Ryan Braun and Brewers agree to 5-year, $105 million contract extension through 2020

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Ryan Braun was already under contract through 2015 thanks to a seven-year, $45 million deal signed in mid-2008, but today the Brewers and the slugging left fielder agreed to an extension that will keep him in Milwaukee through 2020.

According to Ken Rosenthal of FOXSports.com the new deal is worth $105 million for five seasons and also includes a mutual option for 2021, when Braun will be 37 years old.

Braun’s original deal now looks very team-friendly, with the Brewers buying out his arbitration seasons and then getting his first two years of free agency for $10 million and $12 million.

By the time 2016-2020 rolls around $105 million for five years may also look like a bargain, but the Brewers are still taking a very big and somewhat unnecessary risk by committing to Braun through age 36 when they already had him under team control at reasonable salaries through age 31.

Combining the two contracts, here are Braun’s year-by-year salaries:

Signing bonus: $10 million

2012 – $6 million

2013 – $8.5 million

2014 – $10 million

2015 – $12 million

2016 – $19 million

2017 – $19 million

2018 – $19 million

2019 – $18 million

2020 – $16 million

2021 – $20 million mutual option or $4 million buyout

Braun joins Troy Tulowitzki as the only players in baseball signed through 2020. They were both drafted in 2005, with the Brewers picking Braun out of Miami at No. 5 and the Rockies selecting Tulowitzki from Long Beach State at No. 7. Justin Upton, Alex Gordon, Jeff Clement, and Ryan Zimmerman were the first four picks in that draft, with Ricky Romero going to the Blue Jays in between Braun and Tulowitzki at No. 6.

Braun debuted in May of 2007 as a third baseman, eventually shifting to left field full time in 2008. He’s a career .306 hitter with a .924 OPS, averaging 35 homers, 115 RBIs, and 15 steals per 160 games. Among all MLB hitters with at least 500 games since 2007, he ranks ninth in OPS sandwiched between Chipper Jones (.928) and Hanley Ramirez (.920). His teammate, impending free agent Prince Fielder, ranks fifth at .947.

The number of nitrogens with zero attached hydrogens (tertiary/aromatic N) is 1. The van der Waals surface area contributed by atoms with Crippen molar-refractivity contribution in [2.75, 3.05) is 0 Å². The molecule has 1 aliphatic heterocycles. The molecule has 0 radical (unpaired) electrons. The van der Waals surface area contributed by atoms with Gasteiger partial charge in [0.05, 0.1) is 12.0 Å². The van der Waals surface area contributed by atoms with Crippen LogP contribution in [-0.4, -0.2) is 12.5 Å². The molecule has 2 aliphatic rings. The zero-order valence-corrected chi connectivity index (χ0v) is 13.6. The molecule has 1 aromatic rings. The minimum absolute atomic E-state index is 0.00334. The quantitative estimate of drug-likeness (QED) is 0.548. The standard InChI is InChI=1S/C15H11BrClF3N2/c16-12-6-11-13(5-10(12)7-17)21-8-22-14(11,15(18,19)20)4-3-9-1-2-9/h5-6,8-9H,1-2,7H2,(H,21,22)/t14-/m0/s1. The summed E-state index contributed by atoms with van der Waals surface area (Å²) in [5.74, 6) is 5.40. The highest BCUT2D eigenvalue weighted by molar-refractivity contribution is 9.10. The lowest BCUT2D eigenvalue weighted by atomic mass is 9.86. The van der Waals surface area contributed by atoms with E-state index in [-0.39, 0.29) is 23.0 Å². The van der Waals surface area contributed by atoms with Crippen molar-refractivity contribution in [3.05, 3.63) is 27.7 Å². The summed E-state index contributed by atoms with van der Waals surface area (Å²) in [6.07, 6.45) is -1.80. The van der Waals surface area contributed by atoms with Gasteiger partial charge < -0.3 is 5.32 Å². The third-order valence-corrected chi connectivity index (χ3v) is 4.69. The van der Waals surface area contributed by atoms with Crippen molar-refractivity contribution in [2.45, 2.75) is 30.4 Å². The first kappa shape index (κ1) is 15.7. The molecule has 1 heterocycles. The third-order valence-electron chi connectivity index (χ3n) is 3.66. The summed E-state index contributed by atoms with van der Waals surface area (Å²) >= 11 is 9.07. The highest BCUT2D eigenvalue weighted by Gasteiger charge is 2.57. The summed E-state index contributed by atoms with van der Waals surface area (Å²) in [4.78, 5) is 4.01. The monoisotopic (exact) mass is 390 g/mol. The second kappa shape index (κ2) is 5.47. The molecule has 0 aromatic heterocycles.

Justin Verlander named ALCS MVP

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Following the Astros’ decisive 4-0 shutout over the Yankees on Saturday night, Justin Verlander was named the Most Valuable Player of the American League Championship Series. Hall of Fame outfielder and former MLB manager Frank Robinson handed the award to Verlander, who was beaming as he thanked his teammates and members of the Astros’ organization.

“I’ve got to say, it came down to the wire, and one thing kept going off in my head was Dallas,” Verlander told the crowd gathered at Minute Maid Park. “When he called me, he said that I won’t regret my decision to join the Houston Astros. And here we are right now, it’s the best feeling in the world. We’ve got four more wins to win a World Series, and I do not regret my decision to come here. This is the best feeling a player can have. So, thank you.”

Among a cast that boasted the likes of Jose Altuve, Carlos Correa and Dallas Keuchel, among others, Verlander was spectacular. He locked down a complete game win in Game 2, holding the Yankees to one run on five hits and a walk and striking out a postseason-high 13 batters. In Game 6, he saved the Astros from elimination with seven scoreless innings, helping propel the club to their eventual 7-1 finish that set up their series-clinching finale on Saturday.

The 34-year-old righty also took his place among some postseason greats. Thanks to an eight-strikeout outing on Friday night, his collective 136 postseason strikeouts are good for sixth-most in MLB playoff history, just a smidgen shy of Tom Glavine (143), Mike Mussina (145), Roger Clemens (173), Andy Pettitte (183) and John Smoltz (199). He also joined Bob Gibson, Curt Schilling and Sandy Koufax as one of just four hurlers to strike out 20+ Yankees in a postseason series.